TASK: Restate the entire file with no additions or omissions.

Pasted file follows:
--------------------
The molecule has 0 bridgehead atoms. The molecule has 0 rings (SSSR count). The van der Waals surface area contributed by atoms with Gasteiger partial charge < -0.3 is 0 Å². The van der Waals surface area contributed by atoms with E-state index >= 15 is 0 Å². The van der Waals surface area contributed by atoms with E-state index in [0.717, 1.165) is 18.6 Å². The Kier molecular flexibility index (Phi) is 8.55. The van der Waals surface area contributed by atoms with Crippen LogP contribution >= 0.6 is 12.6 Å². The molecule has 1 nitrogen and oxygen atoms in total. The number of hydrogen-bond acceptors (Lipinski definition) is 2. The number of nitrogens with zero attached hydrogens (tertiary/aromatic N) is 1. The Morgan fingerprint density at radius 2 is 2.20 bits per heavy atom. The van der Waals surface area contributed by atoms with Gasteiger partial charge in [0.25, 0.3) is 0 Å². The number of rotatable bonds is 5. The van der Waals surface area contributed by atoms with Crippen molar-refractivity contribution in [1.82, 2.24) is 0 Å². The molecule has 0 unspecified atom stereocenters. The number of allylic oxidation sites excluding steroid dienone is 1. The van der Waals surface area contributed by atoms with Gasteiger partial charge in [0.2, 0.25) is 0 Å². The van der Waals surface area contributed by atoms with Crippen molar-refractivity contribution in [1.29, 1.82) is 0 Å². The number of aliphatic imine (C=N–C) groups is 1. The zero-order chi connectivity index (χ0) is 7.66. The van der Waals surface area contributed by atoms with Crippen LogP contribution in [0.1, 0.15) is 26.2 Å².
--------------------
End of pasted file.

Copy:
The molecule has 0 bridgehead atoms. The molecule has 0 rings (SSSR count). The van der Waals surface area contributed by atoms with Gasteiger partial charge < -0.3 is 0 Å². The van der Waals surface area contributed by atoms with E-state index >= 15 is 0 Å². The van der Waals surface area contributed by atoms with E-state index in [0.717, 1.165) is 18.6 Å². The Kier molecular flexibility index (Phi) is 8.55. The van der Waals surface area contributed by atoms with Crippen LogP contribution >= 0.6 is 12.6 Å². The molecule has 1 nitrogen and oxygen atoms in total. The number of hydrogen-bond acceptors (Lipinski definition) is 2. The number of nitrogens with zero attached hydrogens (tertiary/aromatic N) is 1. The Morgan fingerprint density at radius 2 is 2.20 bits per heavy atom. The van der Waals surface area contributed by atoms with Gasteiger partial charge in [0.25, 0.3) is 0 Å². The number of rotatable bonds is 5. The van der Waals surface area contributed by atoms with Crippen molar-refractivity contribution in [1.82, 2.24) is 0 Å². The molecule has 0 unspecified atom stereocenters. The number of allylic oxidation sites excluding steroid dienone is 1. The van der Waals surface area contributed by atoms with Gasteiger partial charge in [0.2, 0.25) is 0 Å². The van der Waals surface area contributed by atoms with Crippen molar-refractivity contribution in [1.29, 1.82) is 0 Å². The number of aliphatic imine (C=N–C) groups is 1. The zero-order chi connectivity index (χ0) is 7.66. The van der Waals surface area contributed by atoms with Crippen LogP contribution in [0.1, 0.15) is 26.2 Å².